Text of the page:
Moderate Republicans commend Speaker Johnson following foreign aid vote

House Foreign Affairs Committee Chairman Michael McCaul applauded House Speaker Mike Johnson Sunday for bringing foreign aid legislation to his chamber’s floor, characterizing the move as “a profile in courage.”

“I am so proud of the speaker, Mike Johnson,” the Texas Republican, who has been a staunch supporter of passing additional foreign aid, said on ABC’s “This Week.” “He went through a transformation. At the end of the day, a profile in courage is putting the nation above yourself, and that’s what he did. He said, ‘At the end of the day, I’m going to be on the right side of history irrespective of my job.’”

Aid to Israel, Ukraine and the Indo-Pacific escaped months of congressional gridlock Saturday when the House passed a $95 billion foreign aid package in four separate bills, which will be compiled into one amendment and sent to the Senate for a Tuesday vote. The vote to advance the key aid legislation came as bipartisan pressure on Johnson to pass support for allies abroad mounted, while his far-right allies floated an effort to strip him of his gavel.

A small group of hardline Republicans, led by firebrand Rep. Marjorie Taylor Greene of Georgia, have rallied behind an effort to oust Johnson from House leadership, criticizing the Louisiana Republican for relying on Democrats to pass foreign aid, among other priorities. McCaul, who was with Johnson the night before the foreign aid legislation was released, recounted to CNN that the House leader — a devout Christian — prayed as he grappled with the political consequences of doing “the right thing” by bringing the package to the chamber’s floor.

“We were running out of time — Ukraine is getting ready to fall,” McCaul said Sunday. “He became the man that went from a district in Louisiana to the speaker of the United States to also someone who had to look at the entire world and had to carry the burden of that and make the right decision.”

McCaul contended a majority of House Republicans voted against supplemental aid to Ukraine because the conference “bought into this notion that it’s an either-or proposition” between supporting the US southern border and Ukraine.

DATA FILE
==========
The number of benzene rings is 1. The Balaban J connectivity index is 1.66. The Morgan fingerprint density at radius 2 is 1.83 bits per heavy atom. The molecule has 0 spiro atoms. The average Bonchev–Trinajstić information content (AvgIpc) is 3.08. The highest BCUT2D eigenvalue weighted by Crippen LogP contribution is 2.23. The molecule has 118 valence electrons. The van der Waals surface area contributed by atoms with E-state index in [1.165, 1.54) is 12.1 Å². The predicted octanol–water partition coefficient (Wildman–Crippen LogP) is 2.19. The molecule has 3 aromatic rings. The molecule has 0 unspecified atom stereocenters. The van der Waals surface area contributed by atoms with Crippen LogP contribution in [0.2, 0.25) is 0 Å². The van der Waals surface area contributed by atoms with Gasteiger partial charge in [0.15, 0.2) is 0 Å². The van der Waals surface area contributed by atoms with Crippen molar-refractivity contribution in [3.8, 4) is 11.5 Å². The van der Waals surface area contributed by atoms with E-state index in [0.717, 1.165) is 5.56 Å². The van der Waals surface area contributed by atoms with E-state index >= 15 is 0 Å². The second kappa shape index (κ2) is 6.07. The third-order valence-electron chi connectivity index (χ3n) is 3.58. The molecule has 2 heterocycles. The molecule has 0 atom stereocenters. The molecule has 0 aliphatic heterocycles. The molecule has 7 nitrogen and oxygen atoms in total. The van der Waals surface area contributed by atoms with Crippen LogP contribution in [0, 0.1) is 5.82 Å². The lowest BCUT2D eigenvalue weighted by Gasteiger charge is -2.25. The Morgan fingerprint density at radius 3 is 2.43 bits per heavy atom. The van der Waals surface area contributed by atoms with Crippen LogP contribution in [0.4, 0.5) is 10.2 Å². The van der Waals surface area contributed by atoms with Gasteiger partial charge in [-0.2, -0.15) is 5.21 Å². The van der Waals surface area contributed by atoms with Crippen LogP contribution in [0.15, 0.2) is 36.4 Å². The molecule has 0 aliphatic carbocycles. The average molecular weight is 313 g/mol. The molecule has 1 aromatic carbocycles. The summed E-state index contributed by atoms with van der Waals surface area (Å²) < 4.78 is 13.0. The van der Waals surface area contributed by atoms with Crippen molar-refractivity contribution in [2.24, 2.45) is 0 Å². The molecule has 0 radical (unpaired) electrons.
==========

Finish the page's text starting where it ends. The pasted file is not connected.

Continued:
“The eyes of the world are watching, and our adversaries are watching, and history is watching — and that’s what I kept telling my colleagues: Do you want to be a Chamberlain or a Churchill?” he questioned, an analogy McCaul has repeatedly employed in debates over continuing to provide aid to Ukraine in its fight against Russia.

Even with Johnson’s victorious passage of these aid bills, the House could be plunged into chaos once again if the far-right wing of his party manages to oust him from the speakership.

Asked if he believes Johnson’s job is in jeopardy following the successful vote, McCaul argued “stock in Mike Johnson has gone way up” and that the speaker has “garnered a lot of respect” from both sides of the aisle.

Republican Rep. Tony Gonzales of Texas, who represents a district along the southern border, also on Sunday applauded Johnson’s role in passing the legislation.

“We’re at a point where we’re just trying to govern, and that’s what Mike Johnson has done, governed in an honorable way,” Gonzales told CNN’s Dana Bash on CNN’s “State of the Union.”

Gonzales — who voted Saturday to pass aid for Ukraine, Israel and Taiwan — expressed confidence that Johnson will survive the threats to his speakership, saying, “The House is a rough and rowdy place, but Mike Johnson is going to be just fine.”

Former President Donald Trump has voiced strong opposition to Ukraine aid in the past, arguing that the US should not grant foreign aid unless it is a loan and indicating that he would encourage Russian aggression against any NATO member country that doesn’t pay enough. But Trump has not commented publicly about the package the House passed on Saturday and has previously expressed support for Johnson’s speakership.

“What (Trump) wants is for a lifeline to be given to Ukraine,” McCaul contended, “so that when he gets into office … he can then negotiate and save it.”

This story has been updated with additional reporting.

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